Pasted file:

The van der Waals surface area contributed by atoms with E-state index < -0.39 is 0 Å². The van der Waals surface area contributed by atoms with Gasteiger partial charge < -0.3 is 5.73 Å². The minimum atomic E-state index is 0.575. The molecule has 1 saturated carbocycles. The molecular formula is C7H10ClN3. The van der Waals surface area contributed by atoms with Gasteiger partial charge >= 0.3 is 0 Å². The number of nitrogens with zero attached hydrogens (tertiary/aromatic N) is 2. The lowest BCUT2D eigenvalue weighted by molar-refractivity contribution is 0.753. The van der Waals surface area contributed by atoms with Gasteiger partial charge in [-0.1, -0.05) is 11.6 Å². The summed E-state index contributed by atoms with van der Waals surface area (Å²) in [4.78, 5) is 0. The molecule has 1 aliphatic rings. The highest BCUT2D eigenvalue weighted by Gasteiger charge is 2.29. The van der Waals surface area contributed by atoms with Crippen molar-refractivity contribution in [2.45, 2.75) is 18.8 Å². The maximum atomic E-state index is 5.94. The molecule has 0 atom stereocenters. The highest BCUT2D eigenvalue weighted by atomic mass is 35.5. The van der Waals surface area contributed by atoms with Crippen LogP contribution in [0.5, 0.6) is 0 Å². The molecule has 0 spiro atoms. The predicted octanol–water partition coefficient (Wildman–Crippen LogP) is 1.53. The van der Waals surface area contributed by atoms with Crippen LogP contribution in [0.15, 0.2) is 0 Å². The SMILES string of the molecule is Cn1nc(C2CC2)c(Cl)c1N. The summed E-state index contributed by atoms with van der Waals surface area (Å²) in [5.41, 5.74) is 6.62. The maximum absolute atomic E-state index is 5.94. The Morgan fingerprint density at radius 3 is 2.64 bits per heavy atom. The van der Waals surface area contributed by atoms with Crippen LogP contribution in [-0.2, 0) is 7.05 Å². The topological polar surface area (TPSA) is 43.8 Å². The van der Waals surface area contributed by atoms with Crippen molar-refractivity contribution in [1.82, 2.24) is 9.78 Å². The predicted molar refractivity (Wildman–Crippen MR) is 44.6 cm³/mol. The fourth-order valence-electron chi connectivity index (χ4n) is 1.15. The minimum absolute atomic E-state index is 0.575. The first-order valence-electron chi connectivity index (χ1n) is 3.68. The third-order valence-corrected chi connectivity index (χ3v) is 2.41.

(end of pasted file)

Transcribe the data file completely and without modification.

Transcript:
The van der Waals surface area contributed by atoms with E-state index < -0.39 is 0 Å². The van der Waals surface area contributed by atoms with Gasteiger partial charge < -0.3 is 5.73 Å². The minimum atomic E-state index is 0.575. The molecule has 1 saturated carbocycles. The molecular formula is C7H10ClN3. The van der Waals surface area contributed by atoms with Gasteiger partial charge >= 0.3 is 0 Å². The number of nitrogens with zero attached hydrogens (tertiary/aromatic N) is 2. The lowest BCUT2D eigenvalue weighted by molar-refractivity contribution is 0.753. The van der Waals surface area contributed by atoms with Gasteiger partial charge in [-0.1, -0.05) is 11.6 Å². The summed E-state index contributed by atoms with van der Waals surface area (Å²) in [4.78, 5) is 0. The molecule has 1 aliphatic rings. The highest BCUT2D eigenvalue weighted by Gasteiger charge is 2.29. The van der Waals surface area contributed by atoms with Crippen molar-refractivity contribution in [2.45, 2.75) is 18.8 Å². The maximum atomic E-state index is 5.94. The molecule has 0 atom stereocenters. The highest BCUT2D eigenvalue weighted by atomic mass is 35.5. The van der Waals surface area contributed by atoms with Crippen LogP contribution in [0.5, 0.6) is 0 Å². The molecule has 0 spiro atoms. The predicted octanol–water partition coefficient (Wildman–Crippen LogP) is 1.53. The van der Waals surface area contributed by atoms with Crippen LogP contribution in [0.15, 0.2) is 0 Å². The SMILES string of the molecule is Cn1nc(C2CC2)c(Cl)c1N. The summed E-state index contributed by atoms with van der Waals surface area (Å²) in [5.41, 5.74) is 6.62. The maximum absolute atomic E-state index is 5.94. The Morgan fingerprint density at radius 3 is 2.64 bits per heavy atom. The van der Waals surface area contributed by atoms with Crippen LogP contribution in [-0.2, 0) is 7.05 Å². The topological polar surface area (TPSA) is 43.8 Å². The van der Waals surface area contributed by atoms with Crippen molar-refractivity contribution in [1.82, 2.24) is 9.78 Å². The predicted molar refractivity (Wildman–Crippen MR) is 44.6 cm³/mol. The fourth-order valence-electron chi connectivity index (χ4n) is 1.15. The minimum absolute atomic E-state index is 0.575. The first-order valence-electron chi connectivity index (χ1n) is 3.68. The third-order valence-corrected chi connectivity index (χ3v) is 2.41.